It seemed like a good idea at the time, and actually it was. In the 1980s, many of the city's arts groups were in dire need of rehearsal, classroom and office space. Some top corporate and foundation leaders rolled up their sleeves.
With backing from Aetna, United Technologies, The Courant and others, the marvelous Jack Dollard, the architect-artist-activist, turned a former motel and a taxi barn on Farmington Avenue into the Hartford Courant Arts Center. (We at your favorite newspaper put up $500,000, a fourth of the cost. Aetna donated the property, worth $800,000. How that got us the name, I'm still not sure.)
The center, which opened in 1986, was home to the Hartford Symphony Orchestra, the Hartford Ballet and its school, the Hartford Chamber Orchestra and the Connecticut Opera, as well as the Greater Hartford Arts Council, which became the owner of the property.
For a good long time, it worked. The former motel could never be much more than (cramped) office space, but the main building was something else. Dollard — and his wife Enid Lynn, director of the ballet school — worked magic on the taxi barn, turning it into bright, clean and airy space. The dance studios in particular are beautifully crafted. Dancers have told me it's the best dance facility between New York and Boston, if not New York and Toronto.
The facility became important to the Asylum Hill neighborhood and the city at large; indeed, it launched a number of local youngsters into careers in the arts. Dancers from Hartford have gone on to dance for major companies in New York, London and elsewhere.
Alas, time passes and circumstances change, and now the complex, in need of repair and losing money, is up for sale. Soon the only tenant left will be the opera. The old motel building is nothing special, but the main building is. The dance studios are irreplaceable. It would be splendid to save them, somehow.
The untimely end of the renowned Hartford Ballet in 1999 may now be seen as the beginning of the end, though that wasn't clear at the time. The arts community rallied and replaced the ballet with a new organization, Dance Connecticut, but it too failed after a few years.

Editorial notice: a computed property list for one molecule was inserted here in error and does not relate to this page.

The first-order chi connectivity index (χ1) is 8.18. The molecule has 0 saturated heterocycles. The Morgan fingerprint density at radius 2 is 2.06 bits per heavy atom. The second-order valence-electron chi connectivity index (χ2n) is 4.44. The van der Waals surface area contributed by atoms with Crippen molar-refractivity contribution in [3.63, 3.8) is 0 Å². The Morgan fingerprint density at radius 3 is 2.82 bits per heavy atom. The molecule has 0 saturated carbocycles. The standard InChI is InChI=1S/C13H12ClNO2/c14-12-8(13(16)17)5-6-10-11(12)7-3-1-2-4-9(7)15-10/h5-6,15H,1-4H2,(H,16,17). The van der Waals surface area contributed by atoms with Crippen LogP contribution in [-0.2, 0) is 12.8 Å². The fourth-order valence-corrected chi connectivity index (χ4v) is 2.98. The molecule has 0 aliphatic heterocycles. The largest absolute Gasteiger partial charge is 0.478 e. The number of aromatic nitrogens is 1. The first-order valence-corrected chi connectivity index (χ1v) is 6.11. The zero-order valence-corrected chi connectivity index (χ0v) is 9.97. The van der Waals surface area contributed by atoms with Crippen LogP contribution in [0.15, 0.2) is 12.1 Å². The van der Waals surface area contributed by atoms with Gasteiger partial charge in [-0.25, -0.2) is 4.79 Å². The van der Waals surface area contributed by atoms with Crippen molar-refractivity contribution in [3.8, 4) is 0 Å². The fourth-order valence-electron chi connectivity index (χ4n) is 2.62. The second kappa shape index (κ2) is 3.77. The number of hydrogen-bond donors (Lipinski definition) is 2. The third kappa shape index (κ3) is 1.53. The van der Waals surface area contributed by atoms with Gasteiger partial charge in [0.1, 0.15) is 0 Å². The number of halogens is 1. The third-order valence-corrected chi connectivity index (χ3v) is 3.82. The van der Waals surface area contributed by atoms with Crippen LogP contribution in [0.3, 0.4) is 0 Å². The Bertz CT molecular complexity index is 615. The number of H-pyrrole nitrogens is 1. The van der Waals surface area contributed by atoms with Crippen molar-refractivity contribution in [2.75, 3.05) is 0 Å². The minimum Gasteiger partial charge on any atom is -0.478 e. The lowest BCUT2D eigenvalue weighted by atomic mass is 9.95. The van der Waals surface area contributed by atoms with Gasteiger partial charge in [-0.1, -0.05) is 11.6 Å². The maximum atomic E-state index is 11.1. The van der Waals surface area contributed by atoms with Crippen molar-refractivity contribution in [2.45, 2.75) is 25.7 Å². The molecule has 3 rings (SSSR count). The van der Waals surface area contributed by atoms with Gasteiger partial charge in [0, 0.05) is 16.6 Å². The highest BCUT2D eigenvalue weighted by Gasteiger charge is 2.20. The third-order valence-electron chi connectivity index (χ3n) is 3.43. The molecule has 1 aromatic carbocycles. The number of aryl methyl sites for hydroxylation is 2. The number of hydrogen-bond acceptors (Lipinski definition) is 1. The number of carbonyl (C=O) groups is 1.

Then the Hartt School of the University of Hartford entered the picture. The Hartford Ballet had helped Hartt create its collegiate dance program. Hartt returned the favor, moving its collegiate and community division dance programs, and an opera program, to the Courant Arts Center, keeping the legacy of the ballet school alive.
The school will continue, but in a new location. The university is opening its new Mort and Irma Handel Performing Arts Center in the fall, where it hopes to accommodate all of the dance programs. If that cannot be done, another option would be to move the burgeoning community division — a remarkably successful program — to the former Hartford College for Women campus on Asylum Avenue. In any event, it no longer makes sense for the university to lease space when it can use space it owns. Let's hope many Hartford youngsters will make their way to the Handel Center on Albany Avenue.
Meanwhile, the symphony has moved, the arts council has moved and the chamber orchestra has joined the Hartford Ballet in arts heaven. Only the Connecticut Opera has yet to find new space. The arts center worked exceedingly well for the opera, and there is hope something can be arranged. The opera is a vital part of the artistic mix.
As each rent-paying tenant has left the Farmington Avenue complex, the arts council has gone further in the hole. The loss of Hartt will push the deficit over $250,000, which, as arts council executive director Ken Kahn says, "is untenable."
So the property is on the market.
It's possible, though unlikely, that another dance company might acquire the property. It is also possible but unlikely that a developer with an artistic bent would buy the site, build something along the street (the main arts building sits well back from the street) and retain the building or some of the studios as an enhancement.
Otherwise, let us note for the record that it was fun while it lasted.
Reprinted with permission of the Hartford Courant.
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